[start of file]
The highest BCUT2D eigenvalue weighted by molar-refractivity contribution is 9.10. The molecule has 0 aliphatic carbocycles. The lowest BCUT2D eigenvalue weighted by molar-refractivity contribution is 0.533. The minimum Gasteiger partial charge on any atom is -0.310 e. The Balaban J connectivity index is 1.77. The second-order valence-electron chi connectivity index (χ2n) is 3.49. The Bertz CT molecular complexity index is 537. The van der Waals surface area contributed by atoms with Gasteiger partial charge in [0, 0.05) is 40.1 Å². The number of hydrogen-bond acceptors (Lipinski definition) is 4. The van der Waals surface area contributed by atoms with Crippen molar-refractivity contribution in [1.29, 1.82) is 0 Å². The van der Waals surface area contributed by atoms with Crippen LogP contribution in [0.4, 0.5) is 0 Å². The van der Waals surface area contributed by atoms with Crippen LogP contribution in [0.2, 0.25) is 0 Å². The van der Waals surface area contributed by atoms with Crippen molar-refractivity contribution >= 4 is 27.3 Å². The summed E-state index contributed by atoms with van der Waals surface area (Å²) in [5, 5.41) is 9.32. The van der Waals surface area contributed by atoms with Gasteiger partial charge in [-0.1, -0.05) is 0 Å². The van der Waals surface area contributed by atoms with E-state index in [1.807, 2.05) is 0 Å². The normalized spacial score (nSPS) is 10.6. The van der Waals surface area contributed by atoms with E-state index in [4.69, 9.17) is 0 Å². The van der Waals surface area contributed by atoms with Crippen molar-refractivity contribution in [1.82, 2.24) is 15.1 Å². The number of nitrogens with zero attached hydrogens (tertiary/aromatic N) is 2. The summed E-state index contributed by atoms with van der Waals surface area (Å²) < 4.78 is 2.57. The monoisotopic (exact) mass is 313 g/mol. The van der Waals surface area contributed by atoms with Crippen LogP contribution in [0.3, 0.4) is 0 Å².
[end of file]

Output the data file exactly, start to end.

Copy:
The highest BCUT2D eigenvalue weighted by molar-refractivity contribution is 9.10. The molecule has 0 aliphatic carbocycles. The lowest BCUT2D eigenvalue weighted by molar-refractivity contribution is 0.533. The minimum Gasteiger partial charge on any atom is -0.310 e. The Balaban J connectivity index is 1.77. The second-order valence-electron chi connectivity index (χ2n) is 3.49. The Bertz CT molecular complexity index is 537. The van der Waals surface area contributed by atoms with Gasteiger partial charge in [0, 0.05) is 40.1 Å². The number of hydrogen-bond acceptors (Lipinski definition) is 4. The van der Waals surface area contributed by atoms with Crippen molar-refractivity contribution in [1.29, 1.82) is 0 Å². The van der Waals surface area contributed by atoms with Crippen LogP contribution in [0.4, 0.5) is 0 Å². The van der Waals surface area contributed by atoms with Crippen LogP contribution in [0.2, 0.25) is 0 Å². The van der Waals surface area contributed by atoms with Crippen molar-refractivity contribution >= 4 is 27.3 Å². The summed E-state index contributed by atoms with van der Waals surface area (Å²) in [5, 5.41) is 9.32. The van der Waals surface area contributed by atoms with Gasteiger partial charge in [-0.1, -0.05) is 0 Å². The van der Waals surface area contributed by atoms with E-state index in [1.807, 2.05) is 0 Å². The normalized spacial score (nSPS) is 10.6. The van der Waals surface area contributed by atoms with E-state index in [4.69, 9.17) is 0 Å². The van der Waals surface area contributed by atoms with Crippen molar-refractivity contribution in [1.82, 2.24) is 15.1 Å². The number of nitrogens with zero attached hydrogens (tertiary/aromatic N) is 2. The summed E-state index contributed by atoms with van der Waals surface area (Å²) < 4.78 is 2.57. The monoisotopic (exact) mass is 313 g/mol. The van der Waals surface area contributed by atoms with Crippen LogP contribution in [0.3, 0.4) is 0 Å².